It’s a shame when talented bands get the shaft from record companies and fade into obscurity without ever really getting the credit they deserve for creating quality music. Such was the case with Aviary, one of the more talented of the “pomp” progressive rock bands of the late 70’s alongside Angel, Trillion and Ambrosia. Their self-titled major label release from 1979 is a collection of majestic rock songs, littered with symphonic and intricate arrangements, soaring vocal harmonies, and great pop hooks. The band wears their references on their sleeves, as you can hear bits of Queen, ELO, the Beatles, Yes, Todd Rundgren, Gentle Giant, early Journey, and even Kansas, on these nine strong tunes.
The opening track is called “Soaring” and its name is perfectly representative of how it sounds, soft, yet powerful, with lots of orchestrations and complex, multi-layered vocal harmonies. ”Anthem for the USA” was the album’s lone single, and is a quirky pop song in the ELO tradition with dense musical accompaniment and the amazing vocals of singer Brad Love. Love’s voice is like a cross between Freddie Mercury, Jeff Lynne, John Lennon, and Todd Rundgren, and it’s a wonder he never became a big star, regardless of whether this band ever made it or not. It’s Queen meets ELO on the wonderful “Puddles”, a sprightly rocker with Gentle Giant styled keyboards from Love and Paul Madden, and fantastic, sing-along vocal harmonies. The Freddie Mercury comparisons are actually quite striking, as Love was able to croon with the same pomp as the master, most notable on the complex prog of “As Close as You Can Get.” Here, jagged, melodic shards of synthesizers meets muscular guitar lines, with Love’s majestic vocals soaring like an eagle. “Mystic Sharon” has a strong Beatles flair, while “Feel the Heart” is a raging, Hammond driven tune, and one of the heaviest on the album. Guitarist Toby Bowen gets to strut his stuff, laying down some meaty riffs and fills, which add a hard rock punch to the dueling Hammond and synthesizers work from Love and Madden. “Average Boy” is like a marriage between Yes and Supertramp, with bubbly vocal harmonies, piano, and Steve Howe inspired guitar solos. The grand “I Will Hear” is another throwback to classic Queen, featuring melodic piano lines, and the rich voice of Love, perfectly backed by the rest of the band, providing one of the fullest vocal performances since “Bohemian Rhapsody.” Unfortunately it ends at just over two minutes, but it segues into the driving rocker “Maple Hall”, a more straightforward piece highlighted by nimble bass lines from Ken Steimonts and aggressive guitar licks from Bowen. The lyrics throughout are quirky and fun, not at all riddled with images of fantasy and horror that many bands of the 70’s were prone to.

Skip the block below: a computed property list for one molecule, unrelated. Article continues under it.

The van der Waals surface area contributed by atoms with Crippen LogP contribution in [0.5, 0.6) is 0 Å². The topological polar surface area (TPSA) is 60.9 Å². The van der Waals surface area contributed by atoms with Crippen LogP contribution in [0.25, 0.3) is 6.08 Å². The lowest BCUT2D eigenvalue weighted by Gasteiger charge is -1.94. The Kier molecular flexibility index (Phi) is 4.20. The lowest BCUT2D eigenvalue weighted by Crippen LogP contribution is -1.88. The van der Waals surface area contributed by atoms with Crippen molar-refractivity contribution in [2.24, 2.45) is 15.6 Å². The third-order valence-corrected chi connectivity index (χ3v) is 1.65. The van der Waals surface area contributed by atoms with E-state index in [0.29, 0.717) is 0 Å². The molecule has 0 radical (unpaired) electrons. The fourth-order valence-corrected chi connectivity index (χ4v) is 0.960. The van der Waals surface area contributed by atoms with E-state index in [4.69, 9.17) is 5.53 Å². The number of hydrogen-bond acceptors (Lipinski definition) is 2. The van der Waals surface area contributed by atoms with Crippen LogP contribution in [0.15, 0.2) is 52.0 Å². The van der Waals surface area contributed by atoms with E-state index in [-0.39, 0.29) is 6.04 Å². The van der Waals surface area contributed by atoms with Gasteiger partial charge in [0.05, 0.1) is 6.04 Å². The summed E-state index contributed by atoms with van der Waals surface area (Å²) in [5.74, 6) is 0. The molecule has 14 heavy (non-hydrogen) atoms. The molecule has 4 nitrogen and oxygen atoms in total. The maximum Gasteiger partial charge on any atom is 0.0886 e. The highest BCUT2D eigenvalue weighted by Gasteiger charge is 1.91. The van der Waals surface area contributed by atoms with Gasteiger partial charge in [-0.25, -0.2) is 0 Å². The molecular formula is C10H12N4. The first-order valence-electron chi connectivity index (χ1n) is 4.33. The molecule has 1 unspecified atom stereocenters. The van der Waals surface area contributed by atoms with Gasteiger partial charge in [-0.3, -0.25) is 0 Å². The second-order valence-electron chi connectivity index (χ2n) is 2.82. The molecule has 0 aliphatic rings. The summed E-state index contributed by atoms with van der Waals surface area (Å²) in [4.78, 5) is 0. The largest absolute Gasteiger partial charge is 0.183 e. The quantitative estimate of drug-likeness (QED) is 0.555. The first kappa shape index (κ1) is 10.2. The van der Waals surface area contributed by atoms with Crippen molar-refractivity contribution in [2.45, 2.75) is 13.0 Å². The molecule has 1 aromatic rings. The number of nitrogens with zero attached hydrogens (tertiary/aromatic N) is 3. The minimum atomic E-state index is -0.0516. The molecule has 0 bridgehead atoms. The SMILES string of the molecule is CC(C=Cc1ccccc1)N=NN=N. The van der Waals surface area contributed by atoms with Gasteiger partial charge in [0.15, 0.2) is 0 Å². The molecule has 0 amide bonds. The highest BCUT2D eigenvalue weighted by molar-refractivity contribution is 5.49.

Does it sound like I am in favor of this CD? Absolutely. This debut from Aviary ranks up there with the first releases from Angel, Ambrosia, and Trillion, and perhaps even surpasses them. There’s definitely more going on here musically, and the vocal harmonies are just plain mesmerizing. Yeah, there’s a certain air of pomp and arrogance permeating here, but it’s so well done that you can easily overlook it, as it adds a healthy dose of theatricality to the proceedings. Too bad their record label let them fall by the wayside almost 25 years ago, as there was major potential here. Singer Brad Love is still recording, as a solo artist, so if you like this give him a try as well.